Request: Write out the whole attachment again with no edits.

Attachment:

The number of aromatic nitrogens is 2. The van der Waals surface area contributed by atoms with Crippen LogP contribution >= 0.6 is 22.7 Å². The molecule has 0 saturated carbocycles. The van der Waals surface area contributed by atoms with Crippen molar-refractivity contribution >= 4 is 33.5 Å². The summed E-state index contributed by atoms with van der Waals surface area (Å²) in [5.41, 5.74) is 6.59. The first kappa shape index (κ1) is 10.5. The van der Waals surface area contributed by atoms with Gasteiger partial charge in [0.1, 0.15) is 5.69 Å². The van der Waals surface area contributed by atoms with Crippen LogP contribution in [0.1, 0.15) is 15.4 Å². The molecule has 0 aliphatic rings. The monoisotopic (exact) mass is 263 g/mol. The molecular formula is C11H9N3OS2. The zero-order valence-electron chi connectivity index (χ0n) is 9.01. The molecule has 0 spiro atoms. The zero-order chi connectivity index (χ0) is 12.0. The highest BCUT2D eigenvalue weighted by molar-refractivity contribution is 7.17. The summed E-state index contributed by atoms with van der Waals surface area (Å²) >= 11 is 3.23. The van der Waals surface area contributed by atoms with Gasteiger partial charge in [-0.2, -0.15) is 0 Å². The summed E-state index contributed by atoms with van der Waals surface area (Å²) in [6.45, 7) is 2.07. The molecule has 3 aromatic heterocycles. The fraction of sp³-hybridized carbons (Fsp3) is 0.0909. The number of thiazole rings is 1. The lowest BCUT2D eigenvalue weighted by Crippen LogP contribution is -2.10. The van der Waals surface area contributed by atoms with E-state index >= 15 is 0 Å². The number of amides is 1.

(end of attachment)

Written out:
The number of aromatic nitrogens is 2. The van der Waals surface area contributed by atoms with Crippen LogP contribution >= 0.6 is 22.7 Å². The molecule has 0 saturated carbocycles. The van der Waals surface area contributed by atoms with Crippen molar-refractivity contribution >= 4 is 33.5 Å². The summed E-state index contributed by atoms with van der Waals surface area (Å²) in [5.41, 5.74) is 6.59. The first kappa shape index (κ1) is 10.5. The van der Waals surface area contributed by atoms with Gasteiger partial charge in [0.1, 0.15) is 5.69 Å². The van der Waals surface area contributed by atoms with Crippen LogP contribution in [0.1, 0.15) is 15.4 Å². The molecule has 0 aliphatic rings. The monoisotopic (exact) mass is 263 g/mol. The molecular formula is C11H9N3OS2. The zero-order valence-electron chi connectivity index (χ0n) is 9.01. The molecule has 0 spiro atoms. The zero-order chi connectivity index (χ0) is 12.0. The highest BCUT2D eigenvalue weighted by molar-refractivity contribution is 7.17. The summed E-state index contributed by atoms with van der Waals surface area (Å²) >= 11 is 3.23. The van der Waals surface area contributed by atoms with Gasteiger partial charge in [-0.2, -0.15) is 0 Å². The summed E-state index contributed by atoms with van der Waals surface area (Å²) in [6.45, 7) is 2.07. The molecule has 3 aromatic heterocycles. The fraction of sp³-hybridized carbons (Fsp3) is 0.0909. The number of thiazole rings is 1. The lowest BCUT2D eigenvalue weighted by Crippen LogP contribution is -2.10. The van der Waals surface area contributed by atoms with E-state index >= 15 is 0 Å². The number of amides is 1.